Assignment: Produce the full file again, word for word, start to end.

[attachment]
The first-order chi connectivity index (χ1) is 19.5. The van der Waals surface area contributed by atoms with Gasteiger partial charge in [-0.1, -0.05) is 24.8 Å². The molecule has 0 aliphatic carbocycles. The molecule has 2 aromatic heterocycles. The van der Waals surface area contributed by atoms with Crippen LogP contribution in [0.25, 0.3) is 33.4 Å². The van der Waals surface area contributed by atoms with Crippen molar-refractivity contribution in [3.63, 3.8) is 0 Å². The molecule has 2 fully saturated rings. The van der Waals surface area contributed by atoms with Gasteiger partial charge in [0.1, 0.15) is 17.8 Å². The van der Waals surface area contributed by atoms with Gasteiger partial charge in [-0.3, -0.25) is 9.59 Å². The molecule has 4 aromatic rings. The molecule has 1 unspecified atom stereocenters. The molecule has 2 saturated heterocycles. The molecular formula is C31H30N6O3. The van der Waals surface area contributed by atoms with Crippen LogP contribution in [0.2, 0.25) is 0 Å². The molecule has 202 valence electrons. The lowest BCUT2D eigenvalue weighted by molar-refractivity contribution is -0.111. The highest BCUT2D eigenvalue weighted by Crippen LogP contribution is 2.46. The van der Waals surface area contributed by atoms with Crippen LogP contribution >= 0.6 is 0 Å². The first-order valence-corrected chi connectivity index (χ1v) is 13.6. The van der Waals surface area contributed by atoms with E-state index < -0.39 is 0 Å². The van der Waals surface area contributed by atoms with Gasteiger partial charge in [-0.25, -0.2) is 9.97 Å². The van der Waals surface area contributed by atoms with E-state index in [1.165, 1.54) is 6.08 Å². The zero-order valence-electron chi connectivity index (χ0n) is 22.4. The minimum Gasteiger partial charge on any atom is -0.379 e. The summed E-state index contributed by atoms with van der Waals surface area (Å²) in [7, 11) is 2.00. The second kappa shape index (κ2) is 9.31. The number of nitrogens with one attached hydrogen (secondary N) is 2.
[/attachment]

The first-order chi connectivity index (χ1) is 19.5. The van der Waals surface area contributed by atoms with Gasteiger partial charge in [-0.1, -0.05) is 24.8 Å². The molecule has 0 aliphatic carbocycles. The molecule has 2 aromatic heterocycles. The van der Waals surface area contributed by atoms with Crippen LogP contribution in [0.25, 0.3) is 33.4 Å². The van der Waals surface area contributed by atoms with Crippen molar-refractivity contribution in [3.63, 3.8) is 0 Å². The molecule has 2 fully saturated rings. The van der Waals surface area contributed by atoms with Gasteiger partial charge in [0.1, 0.15) is 17.8 Å². The van der Waals surface area contributed by atoms with Gasteiger partial charge in [-0.3, -0.25) is 9.59 Å². The molecule has 4 aromatic rings. The molecule has 1 unspecified atom stereocenters. The molecule has 2 saturated heterocycles. The molecular formula is C31H30N6O3. The van der Waals surface area contributed by atoms with Crippen LogP contribution in [0.2, 0.25) is 0 Å². The molecule has 202 valence electrons. The lowest BCUT2D eigenvalue weighted by molar-refractivity contribution is -0.111. The highest BCUT2D eigenvalue weighted by Crippen LogP contribution is 2.46. The van der Waals surface area contributed by atoms with Crippen LogP contribution >= 0.6 is 0 Å². The first-order valence-corrected chi connectivity index (χ1v) is 13.6. The van der Waals surface area contributed by atoms with E-state index < -0.39 is 0 Å². The van der Waals surface area contributed by atoms with Gasteiger partial charge in [-0.25, -0.2) is 9.97 Å². The van der Waals surface area contributed by atoms with E-state index in [1.165, 1.54) is 6.08 Å². The zero-order valence-electron chi connectivity index (χ0n) is 22.4. The minimum Gasteiger partial charge on any atom is -0.379 e. The summed E-state index contributed by atoms with van der Waals surface area (Å²) in [7, 11) is 2.00. The second kappa shape index (κ2) is 9.31. The number of nitrogens with one attached hydrogen (secondary N) is 2.